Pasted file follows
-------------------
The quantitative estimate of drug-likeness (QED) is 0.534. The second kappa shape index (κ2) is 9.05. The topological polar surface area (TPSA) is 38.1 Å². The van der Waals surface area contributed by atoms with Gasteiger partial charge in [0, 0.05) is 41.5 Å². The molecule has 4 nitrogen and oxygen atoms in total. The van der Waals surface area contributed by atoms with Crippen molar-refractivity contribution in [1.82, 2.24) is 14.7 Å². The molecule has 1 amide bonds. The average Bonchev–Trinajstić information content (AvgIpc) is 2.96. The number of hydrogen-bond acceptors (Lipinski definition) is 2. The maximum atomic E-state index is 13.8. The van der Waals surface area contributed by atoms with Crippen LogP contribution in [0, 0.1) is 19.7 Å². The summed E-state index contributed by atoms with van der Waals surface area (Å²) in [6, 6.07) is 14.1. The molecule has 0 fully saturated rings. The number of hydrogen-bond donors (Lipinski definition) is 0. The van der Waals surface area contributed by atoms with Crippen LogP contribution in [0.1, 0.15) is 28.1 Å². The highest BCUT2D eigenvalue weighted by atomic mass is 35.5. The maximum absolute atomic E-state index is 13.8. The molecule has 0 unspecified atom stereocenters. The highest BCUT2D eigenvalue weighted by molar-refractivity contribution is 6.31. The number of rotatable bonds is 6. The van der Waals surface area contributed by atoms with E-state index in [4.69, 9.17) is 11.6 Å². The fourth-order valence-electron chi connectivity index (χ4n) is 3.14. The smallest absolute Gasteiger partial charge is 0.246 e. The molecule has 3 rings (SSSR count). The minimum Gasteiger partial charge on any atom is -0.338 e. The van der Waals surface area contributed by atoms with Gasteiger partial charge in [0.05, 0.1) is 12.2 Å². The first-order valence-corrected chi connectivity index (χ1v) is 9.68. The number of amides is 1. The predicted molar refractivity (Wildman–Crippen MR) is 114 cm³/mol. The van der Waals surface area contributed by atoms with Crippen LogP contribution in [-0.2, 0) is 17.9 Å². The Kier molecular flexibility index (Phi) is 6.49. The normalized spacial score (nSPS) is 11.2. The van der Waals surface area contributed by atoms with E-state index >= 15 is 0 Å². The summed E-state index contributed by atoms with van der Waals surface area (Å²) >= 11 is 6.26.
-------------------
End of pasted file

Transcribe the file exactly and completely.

The quantitative estimate of drug-likeness (QED) is 0.534. The second kappa shape index (κ2) is 9.05. The topological polar surface area (TPSA) is 38.1 Å². The van der Waals surface area contributed by atoms with Gasteiger partial charge in [0, 0.05) is 41.5 Å². The molecule has 4 nitrogen and oxygen atoms in total. The van der Waals surface area contributed by atoms with Crippen molar-refractivity contribution in [1.82, 2.24) is 14.7 Å². The molecule has 1 amide bonds. The average Bonchev–Trinajstić information content (AvgIpc) is 2.96. The number of hydrogen-bond acceptors (Lipinski definition) is 2. The maximum atomic E-state index is 13.8. The van der Waals surface area contributed by atoms with Crippen LogP contribution in [0, 0.1) is 19.7 Å². The summed E-state index contributed by atoms with van der Waals surface area (Å²) in [6, 6.07) is 14.1. The molecule has 0 fully saturated rings. The number of hydrogen-bond donors (Lipinski definition) is 0. The van der Waals surface area contributed by atoms with Crippen LogP contribution in [0.1, 0.15) is 28.1 Å². The highest BCUT2D eigenvalue weighted by atomic mass is 35.5. The maximum absolute atomic E-state index is 13.8. The molecule has 0 unspecified atom stereocenters. The highest BCUT2D eigenvalue weighted by molar-refractivity contribution is 6.31. The number of rotatable bonds is 6. The van der Waals surface area contributed by atoms with E-state index in [4.69, 9.17) is 11.6 Å². The fourth-order valence-electron chi connectivity index (χ4n) is 3.14. The smallest absolute Gasteiger partial charge is 0.246 e. The molecule has 3 rings (SSSR count). The minimum Gasteiger partial charge on any atom is -0.338 e. The van der Waals surface area contributed by atoms with Gasteiger partial charge in [0.05, 0.1) is 12.2 Å². The first-order valence-corrected chi connectivity index (χ1v) is 9.68. The number of amides is 1. The predicted molar refractivity (Wildman–Crippen MR) is 114 cm³/mol. The van der Waals surface area contributed by atoms with Crippen LogP contribution in [-0.2, 0) is 17.9 Å². The Kier molecular flexibility index (Phi) is 6.49. The normalized spacial score (nSPS) is 11.2. The van der Waals surface area contributed by atoms with E-state index >= 15 is 0 Å². The summed E-state index contributed by atoms with van der Waals surface area (Å²) >= 11 is 6.26.